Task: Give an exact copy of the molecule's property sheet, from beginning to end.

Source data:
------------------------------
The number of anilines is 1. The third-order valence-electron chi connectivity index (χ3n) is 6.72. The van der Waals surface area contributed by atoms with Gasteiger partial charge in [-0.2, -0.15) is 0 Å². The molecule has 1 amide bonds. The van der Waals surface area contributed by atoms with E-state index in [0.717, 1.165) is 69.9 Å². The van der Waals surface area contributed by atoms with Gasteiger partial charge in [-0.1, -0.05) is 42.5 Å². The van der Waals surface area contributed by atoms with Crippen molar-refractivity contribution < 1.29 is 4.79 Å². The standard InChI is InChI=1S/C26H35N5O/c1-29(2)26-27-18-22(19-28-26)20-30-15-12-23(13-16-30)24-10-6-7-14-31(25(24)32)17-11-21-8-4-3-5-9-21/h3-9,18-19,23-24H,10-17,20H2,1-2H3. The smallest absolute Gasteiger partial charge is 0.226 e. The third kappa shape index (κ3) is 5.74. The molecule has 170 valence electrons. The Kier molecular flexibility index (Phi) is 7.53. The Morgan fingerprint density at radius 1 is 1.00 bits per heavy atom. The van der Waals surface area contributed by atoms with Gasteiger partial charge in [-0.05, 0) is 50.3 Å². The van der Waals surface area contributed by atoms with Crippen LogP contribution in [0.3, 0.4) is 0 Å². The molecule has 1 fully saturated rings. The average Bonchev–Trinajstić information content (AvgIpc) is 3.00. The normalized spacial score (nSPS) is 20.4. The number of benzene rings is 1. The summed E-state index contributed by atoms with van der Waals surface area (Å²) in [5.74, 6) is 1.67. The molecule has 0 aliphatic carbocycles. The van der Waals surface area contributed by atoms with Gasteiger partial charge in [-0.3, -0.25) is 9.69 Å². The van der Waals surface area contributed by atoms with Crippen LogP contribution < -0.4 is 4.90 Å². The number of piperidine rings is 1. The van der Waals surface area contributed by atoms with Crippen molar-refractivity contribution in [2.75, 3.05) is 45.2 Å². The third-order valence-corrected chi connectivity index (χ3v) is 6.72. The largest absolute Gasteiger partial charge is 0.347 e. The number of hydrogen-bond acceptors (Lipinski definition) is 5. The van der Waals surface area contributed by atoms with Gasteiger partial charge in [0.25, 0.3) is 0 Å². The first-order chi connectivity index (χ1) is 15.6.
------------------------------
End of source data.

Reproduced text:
The number of anilines is 1. The third-order valence-electron chi connectivity index (χ3n) is 6.72. The van der Waals surface area contributed by atoms with Gasteiger partial charge in [-0.2, -0.15) is 0 Å². The molecule has 1 amide bonds. The van der Waals surface area contributed by atoms with E-state index in [0.717, 1.165) is 69.9 Å². The van der Waals surface area contributed by atoms with Gasteiger partial charge in [-0.1, -0.05) is 42.5 Å². The van der Waals surface area contributed by atoms with Crippen molar-refractivity contribution < 1.29 is 4.79 Å². The standard InChI is InChI=1S/C26H35N5O/c1-29(2)26-27-18-22(19-28-26)20-30-15-12-23(13-16-30)24-10-6-7-14-31(25(24)32)17-11-21-8-4-3-5-9-21/h3-9,18-19,23-24H,10-17,20H2,1-2H3. The smallest absolute Gasteiger partial charge is 0.226 e. The third kappa shape index (κ3) is 5.74. The molecule has 170 valence electrons. The Kier molecular flexibility index (Phi) is 7.53. The Morgan fingerprint density at radius 1 is 1.00 bits per heavy atom. The van der Waals surface area contributed by atoms with Gasteiger partial charge in [-0.05, 0) is 50.3 Å². The van der Waals surface area contributed by atoms with Crippen LogP contribution in [0.3, 0.4) is 0 Å². The molecule has 1 fully saturated rings. The average Bonchev–Trinajstić information content (AvgIpc) is 3.00. The normalized spacial score (nSPS) is 20.4. The number of benzene rings is 1. The summed E-state index contributed by atoms with van der Waals surface area (Å²) in [5.74, 6) is 1.67. The molecule has 0 aliphatic carbocycles. The van der Waals surface area contributed by atoms with Gasteiger partial charge in [-0.3, -0.25) is 9.69 Å². The van der Waals surface area contributed by atoms with Crippen LogP contribution < -0.4 is 4.90 Å². The number of piperidine rings is 1. The van der Waals surface area contributed by atoms with Crippen molar-refractivity contribution in [2.75, 3.05) is 45.2 Å². The third-order valence-corrected chi connectivity index (χ3v) is 6.72. The largest absolute Gasteiger partial charge is 0.347 e. The number of hydrogen-bond acceptors (Lipinski definition) is 5. The van der Waals surface area contributed by atoms with Gasteiger partial charge in [0.25, 0.3) is 0 Å². The first-order chi connectivity index (χ1) is 15.6.